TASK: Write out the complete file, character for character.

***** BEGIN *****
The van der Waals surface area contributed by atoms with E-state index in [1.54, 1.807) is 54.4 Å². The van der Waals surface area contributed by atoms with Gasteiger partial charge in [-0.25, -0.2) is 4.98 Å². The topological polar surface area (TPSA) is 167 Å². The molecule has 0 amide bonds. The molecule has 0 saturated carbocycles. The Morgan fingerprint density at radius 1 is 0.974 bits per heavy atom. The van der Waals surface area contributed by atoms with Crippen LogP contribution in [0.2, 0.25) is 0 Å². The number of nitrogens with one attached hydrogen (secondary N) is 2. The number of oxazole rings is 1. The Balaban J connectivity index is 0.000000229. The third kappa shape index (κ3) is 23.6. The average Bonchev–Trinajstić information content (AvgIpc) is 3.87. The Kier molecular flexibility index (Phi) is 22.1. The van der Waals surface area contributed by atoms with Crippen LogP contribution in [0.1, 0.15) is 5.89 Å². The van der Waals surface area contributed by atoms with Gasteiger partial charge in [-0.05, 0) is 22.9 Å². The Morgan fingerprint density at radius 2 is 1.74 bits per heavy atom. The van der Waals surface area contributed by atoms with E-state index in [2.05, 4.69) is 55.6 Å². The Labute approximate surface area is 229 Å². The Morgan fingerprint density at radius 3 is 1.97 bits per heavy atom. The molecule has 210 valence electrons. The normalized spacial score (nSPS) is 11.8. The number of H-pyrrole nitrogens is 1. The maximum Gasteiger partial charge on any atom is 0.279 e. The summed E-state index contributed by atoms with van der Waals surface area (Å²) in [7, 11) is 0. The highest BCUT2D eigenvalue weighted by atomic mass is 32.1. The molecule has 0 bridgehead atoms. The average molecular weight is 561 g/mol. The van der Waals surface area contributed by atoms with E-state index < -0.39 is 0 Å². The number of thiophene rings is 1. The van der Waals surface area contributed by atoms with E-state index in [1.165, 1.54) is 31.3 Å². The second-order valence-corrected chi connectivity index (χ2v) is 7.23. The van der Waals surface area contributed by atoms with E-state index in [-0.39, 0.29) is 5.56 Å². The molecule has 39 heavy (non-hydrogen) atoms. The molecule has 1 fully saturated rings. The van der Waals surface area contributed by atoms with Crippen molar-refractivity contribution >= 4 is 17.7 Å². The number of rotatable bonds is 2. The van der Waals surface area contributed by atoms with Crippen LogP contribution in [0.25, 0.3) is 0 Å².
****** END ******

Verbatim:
The van der Waals surface area contributed by atoms with E-state index in [1.54, 1.807) is 54.4 Å². The van der Waals surface area contributed by atoms with Gasteiger partial charge in [-0.25, -0.2) is 4.98 Å². The topological polar surface area (TPSA) is 167 Å². The molecule has 0 amide bonds. The molecule has 0 saturated carbocycles. The Morgan fingerprint density at radius 1 is 0.974 bits per heavy atom. The van der Waals surface area contributed by atoms with Crippen LogP contribution in [0.2, 0.25) is 0 Å². The number of nitrogens with one attached hydrogen (secondary N) is 2. The number of oxazole rings is 1. The Balaban J connectivity index is 0.000000229. The third kappa shape index (κ3) is 23.6. The average Bonchev–Trinajstić information content (AvgIpc) is 3.87. The Kier molecular flexibility index (Phi) is 22.1. The van der Waals surface area contributed by atoms with Crippen LogP contribution in [0.1, 0.15) is 5.89 Å². The van der Waals surface area contributed by atoms with Gasteiger partial charge in [-0.05, 0) is 22.9 Å². The Morgan fingerprint density at radius 2 is 1.74 bits per heavy atom. The van der Waals surface area contributed by atoms with E-state index in [2.05, 4.69) is 55.6 Å². The Labute approximate surface area is 229 Å². The Morgan fingerprint density at radius 3 is 1.97 bits per heavy atom. The molecule has 210 valence electrons. The normalized spacial score (nSPS) is 11.8. The number of H-pyrrole nitrogens is 1. The maximum Gasteiger partial charge on any atom is 0.279 e. The summed E-state index contributed by atoms with van der Waals surface area (Å²) in [7, 11) is 0. The highest BCUT2D eigenvalue weighted by atomic mass is 32.1. The molecule has 0 bridgehead atoms. The average molecular weight is 561 g/mol. The van der Waals surface area contributed by atoms with E-state index < -0.39 is 0 Å². The number of thiophene rings is 1. The van der Waals surface area contributed by atoms with E-state index in [1.165, 1.54) is 31.3 Å². The second-order valence-corrected chi connectivity index (χ2v) is 7.23. The van der Waals surface area contributed by atoms with E-state index in [-0.39, 0.29) is 5.56 Å². The molecule has 39 heavy (non-hydrogen) atoms. The molecule has 1 fully saturated rings. The van der Waals surface area contributed by atoms with Crippen molar-refractivity contribution >= 4 is 17.7 Å². The number of rotatable bonds is 2. The van der Waals surface area contributed by atoms with Crippen LogP contribution in [0.25, 0.3) is 0 Å².